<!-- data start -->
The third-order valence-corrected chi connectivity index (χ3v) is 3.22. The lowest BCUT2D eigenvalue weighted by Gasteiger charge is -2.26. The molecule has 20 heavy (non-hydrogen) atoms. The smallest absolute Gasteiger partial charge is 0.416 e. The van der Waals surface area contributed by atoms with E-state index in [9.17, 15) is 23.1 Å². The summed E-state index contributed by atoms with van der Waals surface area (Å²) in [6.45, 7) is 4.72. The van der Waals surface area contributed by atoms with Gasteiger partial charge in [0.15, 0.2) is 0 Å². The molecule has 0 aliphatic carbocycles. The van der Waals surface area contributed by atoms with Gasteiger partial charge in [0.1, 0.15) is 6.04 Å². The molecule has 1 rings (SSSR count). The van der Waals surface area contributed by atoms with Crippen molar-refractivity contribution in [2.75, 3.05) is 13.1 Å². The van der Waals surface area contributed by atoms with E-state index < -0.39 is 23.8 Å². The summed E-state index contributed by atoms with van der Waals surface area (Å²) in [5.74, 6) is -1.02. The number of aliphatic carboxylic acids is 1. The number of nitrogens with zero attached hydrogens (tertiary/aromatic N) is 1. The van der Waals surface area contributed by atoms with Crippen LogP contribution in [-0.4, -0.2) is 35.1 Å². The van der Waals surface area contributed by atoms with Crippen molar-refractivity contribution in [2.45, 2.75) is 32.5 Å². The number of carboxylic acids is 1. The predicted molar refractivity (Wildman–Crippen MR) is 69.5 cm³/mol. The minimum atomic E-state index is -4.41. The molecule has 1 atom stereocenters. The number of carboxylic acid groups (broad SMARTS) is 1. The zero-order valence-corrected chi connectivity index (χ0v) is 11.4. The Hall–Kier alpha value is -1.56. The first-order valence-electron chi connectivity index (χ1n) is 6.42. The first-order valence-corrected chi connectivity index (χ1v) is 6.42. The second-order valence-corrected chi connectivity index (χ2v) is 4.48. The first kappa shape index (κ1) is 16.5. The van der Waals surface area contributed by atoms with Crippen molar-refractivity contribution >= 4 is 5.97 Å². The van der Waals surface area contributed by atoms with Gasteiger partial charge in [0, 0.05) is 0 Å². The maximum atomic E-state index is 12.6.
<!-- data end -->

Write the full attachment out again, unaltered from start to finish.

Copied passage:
The third-order valence-corrected chi connectivity index (χ3v) is 3.22. The lowest BCUT2D eigenvalue weighted by Gasteiger charge is -2.26. The molecule has 20 heavy (non-hydrogen) atoms. The smallest absolute Gasteiger partial charge is 0.416 e. The van der Waals surface area contributed by atoms with E-state index in [9.17, 15) is 23.1 Å². The summed E-state index contributed by atoms with van der Waals surface area (Å²) in [6.45, 7) is 4.72. The van der Waals surface area contributed by atoms with Gasteiger partial charge in [0.15, 0.2) is 0 Å². The molecule has 0 aliphatic carbocycles. The van der Waals surface area contributed by atoms with Gasteiger partial charge in [0.1, 0.15) is 6.04 Å². The molecule has 1 rings (SSSR count). The van der Waals surface area contributed by atoms with Crippen molar-refractivity contribution in [2.75, 3.05) is 13.1 Å². The van der Waals surface area contributed by atoms with E-state index < -0.39 is 23.8 Å². The summed E-state index contributed by atoms with van der Waals surface area (Å²) in [5.74, 6) is -1.02. The number of aliphatic carboxylic acids is 1. The number of nitrogens with zero attached hydrogens (tertiary/aromatic N) is 1. The van der Waals surface area contributed by atoms with Crippen LogP contribution in [-0.4, -0.2) is 35.1 Å². The van der Waals surface area contributed by atoms with Crippen molar-refractivity contribution in [2.45, 2.75) is 32.5 Å². The number of carboxylic acids is 1. The predicted molar refractivity (Wildman–Crippen MR) is 69.5 cm³/mol. The minimum atomic E-state index is -4.41. The molecule has 1 atom stereocenters. The number of carboxylic acid groups (broad SMARTS) is 1. The zero-order valence-corrected chi connectivity index (χ0v) is 11.4. The Hall–Kier alpha value is -1.56. The first-order valence-electron chi connectivity index (χ1n) is 6.42. The first-order valence-corrected chi connectivity index (χ1v) is 6.42. The second-order valence-corrected chi connectivity index (χ2v) is 4.48. The first kappa shape index (κ1) is 16.5. The van der Waals surface area contributed by atoms with Crippen molar-refractivity contribution >= 4 is 5.97 Å². The van der Waals surface area contributed by atoms with Gasteiger partial charge in [0, 0.05) is 0 Å². The maximum atomic E-state index is 12.6.